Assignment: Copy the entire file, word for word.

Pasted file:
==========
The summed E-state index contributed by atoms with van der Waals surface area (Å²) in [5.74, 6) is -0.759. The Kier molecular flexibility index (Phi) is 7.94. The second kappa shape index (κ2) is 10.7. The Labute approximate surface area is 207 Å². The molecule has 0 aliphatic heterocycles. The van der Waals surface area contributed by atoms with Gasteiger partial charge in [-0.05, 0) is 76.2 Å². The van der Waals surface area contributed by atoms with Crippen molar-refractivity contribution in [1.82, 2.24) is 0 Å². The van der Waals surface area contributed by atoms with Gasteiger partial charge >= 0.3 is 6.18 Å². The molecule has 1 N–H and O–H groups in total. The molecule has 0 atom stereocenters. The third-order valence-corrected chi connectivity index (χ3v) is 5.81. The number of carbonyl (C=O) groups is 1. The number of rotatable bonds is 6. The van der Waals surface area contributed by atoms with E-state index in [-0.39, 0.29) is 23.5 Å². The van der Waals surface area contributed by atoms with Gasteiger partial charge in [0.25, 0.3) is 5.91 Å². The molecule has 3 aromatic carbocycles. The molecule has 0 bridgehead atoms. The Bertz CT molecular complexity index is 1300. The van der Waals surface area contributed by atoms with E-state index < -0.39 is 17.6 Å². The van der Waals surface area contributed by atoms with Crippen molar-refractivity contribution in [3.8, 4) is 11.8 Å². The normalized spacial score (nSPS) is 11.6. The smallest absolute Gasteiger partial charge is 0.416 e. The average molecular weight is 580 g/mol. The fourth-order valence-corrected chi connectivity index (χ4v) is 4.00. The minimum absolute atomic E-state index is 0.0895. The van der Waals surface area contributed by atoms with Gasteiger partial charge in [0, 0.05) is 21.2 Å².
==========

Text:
The summed E-state index contributed by atoms with van der Waals surface area (Å²) in [5.74, 6) is -0.759. The Kier molecular flexibility index (Phi) is 7.94. The second kappa shape index (κ2) is 10.7. The Labute approximate surface area is 207 Å². The molecule has 0 aliphatic heterocycles. The van der Waals surface area contributed by atoms with Gasteiger partial charge in [-0.05, 0) is 76.2 Å². The van der Waals surface area contributed by atoms with Crippen molar-refractivity contribution in [1.82, 2.24) is 0 Å². The van der Waals surface area contributed by atoms with Gasteiger partial charge >= 0.3 is 6.18 Å². The molecule has 1 N–H and O–H groups in total. The molecule has 0 atom stereocenters. The third-order valence-corrected chi connectivity index (χ3v) is 5.81. The number of carbonyl (C=O) groups is 1. The number of rotatable bonds is 6. The van der Waals surface area contributed by atoms with E-state index in [-0.39, 0.29) is 23.5 Å². The van der Waals surface area contributed by atoms with Gasteiger partial charge in [0.25, 0.3) is 5.91 Å². The molecule has 3 aromatic carbocycles. The molecule has 0 bridgehead atoms. The Bertz CT molecular complexity index is 1300. The van der Waals surface area contributed by atoms with E-state index < -0.39 is 17.6 Å². The van der Waals surface area contributed by atoms with Crippen molar-refractivity contribution in [3.8, 4) is 11.8 Å². The normalized spacial score (nSPS) is 11.6. The smallest absolute Gasteiger partial charge is 0.416 e. The average molecular weight is 580 g/mol. The fourth-order valence-corrected chi connectivity index (χ4v) is 4.00. The minimum absolute atomic E-state index is 0.0895. The van der Waals surface area contributed by atoms with Gasteiger partial charge in [0, 0.05) is 21.2 Å².